The consumerization of work, or the enterprization of life?

A few blips on the radar in the past week are leading me to reappraise some of the premises underlying my thinking about the way technology spreads. I was thinking about Google explicitly not talking much about Google+ at the recent Google I/O conference (see Google is nonplussed about Google+). My bet is that Google internally is an email culture, not a Google+ culture, and now that Vic Gundoltra has left the company there is probably less advocacy for the app internally. At any rate, Google has had a major impact on the way people communicate because of the enterprisey feel of Gmail. More than any other company, they have contributed to the hate of email that young people express. Think of how different it might be if they had made Gmail more interesting, somehow. (Let’s not even talk about Wave.)

I wrote yesterday about an initiative that is allegedly ongoing at Facebook, a project called Facebook at Work (see What does Facebook at Work mean?), which is basically a plan to productize something they have in place inside the company. Facebook uses some version of Facebook technology — Facebook Groups and messaging — to coordinate and work socially.

This isn’t earth-shattering news, per se. In fact, the initial explanation of Facebooks internal use of Facebook dates back to May 2012, over two years ago. But it made me think that perhaps the way that some of the leading software companies use their own products to get work done might have a real impact on how those tools are shaped, in general. And that can be at an obvious and uncontroversial level, or it can be more creepy.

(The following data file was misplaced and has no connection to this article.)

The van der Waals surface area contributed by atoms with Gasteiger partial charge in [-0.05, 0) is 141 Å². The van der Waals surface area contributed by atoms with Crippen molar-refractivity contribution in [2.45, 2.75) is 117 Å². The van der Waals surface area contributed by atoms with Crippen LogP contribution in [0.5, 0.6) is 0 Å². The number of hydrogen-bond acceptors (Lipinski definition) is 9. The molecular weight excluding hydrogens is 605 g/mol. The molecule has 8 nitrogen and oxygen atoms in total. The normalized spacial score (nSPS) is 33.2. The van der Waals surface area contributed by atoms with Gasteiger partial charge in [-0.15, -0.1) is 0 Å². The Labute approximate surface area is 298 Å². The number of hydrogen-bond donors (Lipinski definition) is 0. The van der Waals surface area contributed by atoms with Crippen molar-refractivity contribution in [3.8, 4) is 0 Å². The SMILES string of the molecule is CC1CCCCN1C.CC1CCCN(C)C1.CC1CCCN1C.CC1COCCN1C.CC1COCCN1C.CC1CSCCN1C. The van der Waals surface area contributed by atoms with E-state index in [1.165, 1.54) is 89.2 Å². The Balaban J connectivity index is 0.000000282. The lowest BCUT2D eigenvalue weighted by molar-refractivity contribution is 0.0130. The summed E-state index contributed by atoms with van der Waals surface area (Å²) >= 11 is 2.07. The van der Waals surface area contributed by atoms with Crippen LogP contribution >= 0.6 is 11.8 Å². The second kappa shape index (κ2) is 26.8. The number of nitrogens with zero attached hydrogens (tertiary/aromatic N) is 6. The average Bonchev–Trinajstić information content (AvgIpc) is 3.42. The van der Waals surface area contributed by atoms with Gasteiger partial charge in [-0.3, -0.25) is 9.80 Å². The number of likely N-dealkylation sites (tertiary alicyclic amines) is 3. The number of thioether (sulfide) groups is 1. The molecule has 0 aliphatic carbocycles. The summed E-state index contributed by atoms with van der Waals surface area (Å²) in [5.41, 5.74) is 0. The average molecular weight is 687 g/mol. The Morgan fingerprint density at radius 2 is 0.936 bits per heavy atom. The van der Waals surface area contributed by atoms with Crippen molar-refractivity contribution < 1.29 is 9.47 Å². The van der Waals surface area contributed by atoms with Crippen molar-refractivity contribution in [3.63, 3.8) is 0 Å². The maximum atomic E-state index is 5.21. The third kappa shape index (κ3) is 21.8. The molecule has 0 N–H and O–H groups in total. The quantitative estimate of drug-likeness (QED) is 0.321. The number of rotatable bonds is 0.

Let’s start at the simple side of things. Yammer got its start as ‘Twitter for the enterprise’. I was there at Techcrunch when Yammer was launched with that straightforward positioning, and they won the conference competition, and went ahead to be acquired by Microsoft for $1.3 billion. Yammer uses the technology, and now, so do many others in Microsoft. And from what I’m hearing, it’s changing the way that Microsofties get their work done, and they are using email less.

But why is there no Twitter at Work? Why hasn’t Dick Costolo productized a version of Twitter for general business use? Don’t Twitterites use it for getting work done? Probably not, since there is no Facebook Groups equivalent, which sort of stops it in its tracks.

But now, it seems, we will have a Facebook at Work. However, other recent news makes that potentially creepy. It seems that Facebook researchers published a study in which they were intentionally attempting to manipulate the emotional state of Facebook users, basically to see if they could (see Facebook Doesn’t Understand The Fuss About Its Emotion Manipulation Study). Or, perhaps better said, they were trying to determine if emotions spread virally. And, yes they do. So if you intentionally filter feeds so that positive happy emotions are transmitted, then those reading them will be happier. And vice versa.

Leaving aside the furor about Facebook doing such a thing — and the terms of service agreement that allows them to do this sort of research — think about the general premise: businesses could, in fact, manipulate the emotional state of workers by choosing what sort of messages to float through the company’s work management tools. Or put into the most positive spin: companies could potentially influence the vibe at work just by picking which messages should be more aggressively spread than others. Is it really any worse than happy music in the elevators, or the inspirational posters in the cafeteria? Yes, probably. And it makes me wonder what else Facebook might be doing with its own workforce.

But as these large companies — Facebook, Google, Apple, Microsoft — take the ways that they use technologies internally and use that to shape their consumer products, the traditional assumption that work is being consumerized gets turned on its head. Maybe our personal lives are being reshaped by the corporate cultures of these software giants, through the agency of their tools.

 

 

Relevant Analyst
Stowe Boyd

Stowe Boyd

Lead analyst, future of work Gigaom Research and stoweboyd.com

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